Imaging mGluR5 and Synaptic Density in Psychiatric Disorders

  • STATUS
    Recruiting
  • End date
    Jan 6, 2023
  • participants needed
    90
  • sponsor
    Yale University
Updated on 6 March 2021
depression
MRI
bipolar disorder
depressive disorder
psychiatric disorder
depressed mood
major depressive disorder
functional magnetic resonance imaging

Summary

This research study is designed to look at the involvement of the glutamate system and synaptic density in depression and bipolar disorder. Each participant will undergo a screening appointment to determine study eligibility. Thereafter, the study will take 2 or 3 visits depending on schedule availability and will consist of a combination of one magnetic resonance imaging (MRI) or functional magnetic resonance imaging (fMRI) scan, one proton magnetic resonance spectroscopy (MRS) and/or one C13 MRS scans, and up to two positron emission tomography (PET) scans. Participants will also participate in cognitive testing. Depending on camera time, staff availability and subject schedule, total study participation may last 1-2 months.

Description

With the recent advancements in the positron emission tomography (PET) and radioligand development, the investigators are now able to image and quantify the metabotropic glutamatergic system (mGluR5) in vivo in human subjects. The investigators propose a novel investigation using [18F]FPEB in depression and bipolar disorder to obtain critical data to advance the understanding of the etiology of depression and bipolar disorder and its associated symptoms of cognitive dysfunction. The findings with mGluR5 by themselves are limited. Changes in mGluR5 availability could be due to changes in synaptic density. Recently, the Yale PET center synthesized a new radioligand [11C]UCB-J (referred to as [11C]APP311 at the Yale University PET Center) that binds to synaptic vesicle glycoproteins (SV2A), which represent the number of synapses in the brain. Thus, the investigators will also measure synaptic density in the brain and relate to mGluR5 availability.

Aim 1: To determine mGluR5 availability with mood disorders compared to healthy controls as measured with PET brain imaging using [18F]FPEB.

Hypothesis 1: decrease in mGluR5 availability in individuals with mood disorders in regions responsible for emotional and cognitive processes, including the amygdala, hippocampus, thalamus, anterior cingulate, and frontal cortices.

Aim 2: To determine if glutamate cycling in individuals with mood disorders is altered as compared to healthy controls as measured with [1H]MRS and [13C]MRS.

Hypothesis 2: increase in glutamate number in individuals with mood disorders as compared to controls.

Aim 3: To determine if the PET alterations in the glutamatergic system of depressed individuals are associated with cognitive deficits observed in depression, including concentration, attention, and memory (cognitive testing performance), and distractibility and startle.

Hypothesis 3: positive relationship between mGluR5 availability and cognitive functioning, such that individuals with higher receptor availability will perform better on tests of concentration, attention, memory, distractibility, and startle than individuals with lower receptor availability.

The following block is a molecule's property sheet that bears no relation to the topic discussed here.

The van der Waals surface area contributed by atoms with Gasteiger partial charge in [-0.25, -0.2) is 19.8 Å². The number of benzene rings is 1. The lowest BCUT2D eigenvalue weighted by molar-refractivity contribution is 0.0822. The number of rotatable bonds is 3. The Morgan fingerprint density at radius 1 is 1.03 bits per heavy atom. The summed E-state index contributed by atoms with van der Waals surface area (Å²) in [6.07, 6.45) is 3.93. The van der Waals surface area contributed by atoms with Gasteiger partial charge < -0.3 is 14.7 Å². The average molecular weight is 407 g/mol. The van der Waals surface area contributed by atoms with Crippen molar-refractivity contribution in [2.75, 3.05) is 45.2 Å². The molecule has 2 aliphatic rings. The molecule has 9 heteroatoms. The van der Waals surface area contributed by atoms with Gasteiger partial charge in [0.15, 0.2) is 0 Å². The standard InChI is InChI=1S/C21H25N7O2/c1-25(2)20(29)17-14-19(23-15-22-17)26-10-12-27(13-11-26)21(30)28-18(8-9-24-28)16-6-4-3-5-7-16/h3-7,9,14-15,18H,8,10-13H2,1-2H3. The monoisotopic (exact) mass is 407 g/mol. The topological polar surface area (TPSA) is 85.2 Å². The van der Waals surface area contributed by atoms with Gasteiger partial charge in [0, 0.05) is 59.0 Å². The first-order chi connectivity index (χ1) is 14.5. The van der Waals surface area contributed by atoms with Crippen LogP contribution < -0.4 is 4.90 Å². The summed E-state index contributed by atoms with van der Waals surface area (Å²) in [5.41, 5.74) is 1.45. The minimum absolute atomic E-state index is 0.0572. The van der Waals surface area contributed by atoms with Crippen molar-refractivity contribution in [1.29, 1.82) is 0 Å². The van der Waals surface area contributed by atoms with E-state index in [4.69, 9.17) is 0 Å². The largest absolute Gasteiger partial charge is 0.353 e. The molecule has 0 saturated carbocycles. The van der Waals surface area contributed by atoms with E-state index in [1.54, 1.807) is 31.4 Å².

Aim 4: To examine whether changes in mGluR5 availability are dependent on state, or whether the lower availability is due to trait.

Hypothesis: normalization (or increase) in mGluR5 availability in euthymia as compared to depressed state.

Aim 5: To examine synaptic density changes associated with mood disorders using [11C]APP311 Hypothesis 5: lower synaptic density in individuals with MDD and bipolar disorder (BD), and associations between synaptic density changes and mood severity. Investigators also hypothesize there might be a relationship between synaptic density and mGluR5 availability.

Details
Condition Major depression, Endogenous depression, Bipolar Disorder, Bipolar Disorder, Manic Disorders, Bipolar Disorders (Pediatric), healthy, Bipolar Disorders (Pediatric), Manic Disorders, major depressive disorder, major depressive disorders
Treatment [11C]APP311, [18F]FPEB
Clinical Study IdentifierNCT03898297
SponsorYale University
Last Modified on6 March 2021

Eligibility

Yes No Not Sure

Inclusion Criteria

General inclusion criteria
-80 years old English speaking
Inclusion criteria for healthy controls: no current, or history of any DSM-5 diagnosis
Inclusion criteria for MDD subjects clinical diagnosis of major depressive disorder
Inclusion criteria for bipolar subjects clinical diagnosis of bipolar disorder

Exclusion Criteria

Current or past significant medical, neurological, or metabolic disorder
history of head injury that led to significant long term decline in cognitive abilities as seen by decline in grades or work performance
history of significant medical illness such that would contraindicate study participation based on above criteria and PI/MD history review
Active, significant suicidal ideation
Implanted metallic devices or any MR contraindications
women who are pregnant or breastfeeding
Met Diagnostic and Statistical Manual of Mental Disorders(DSM)-5 criteria for mild substance use disorder in the past 6 months or moderate to severe substance use disorder within the past year (except marijuana or nicotine)
history of prior radiation exposure for research purposes within the past year such that participation in this study would place them over FDA limits for annual radiation exposure. This guideline is an effective dose of 5 rem received per year
Current, past, or anticipated exposure to radiation in the work place within one year of proposed research PET scans
Blood donation within 8 weeks of the start of the study
History of a bleeding disorder or currently taking anticoagulants (such as Coumadin, Heparin, Pradaxa, Xarelto)
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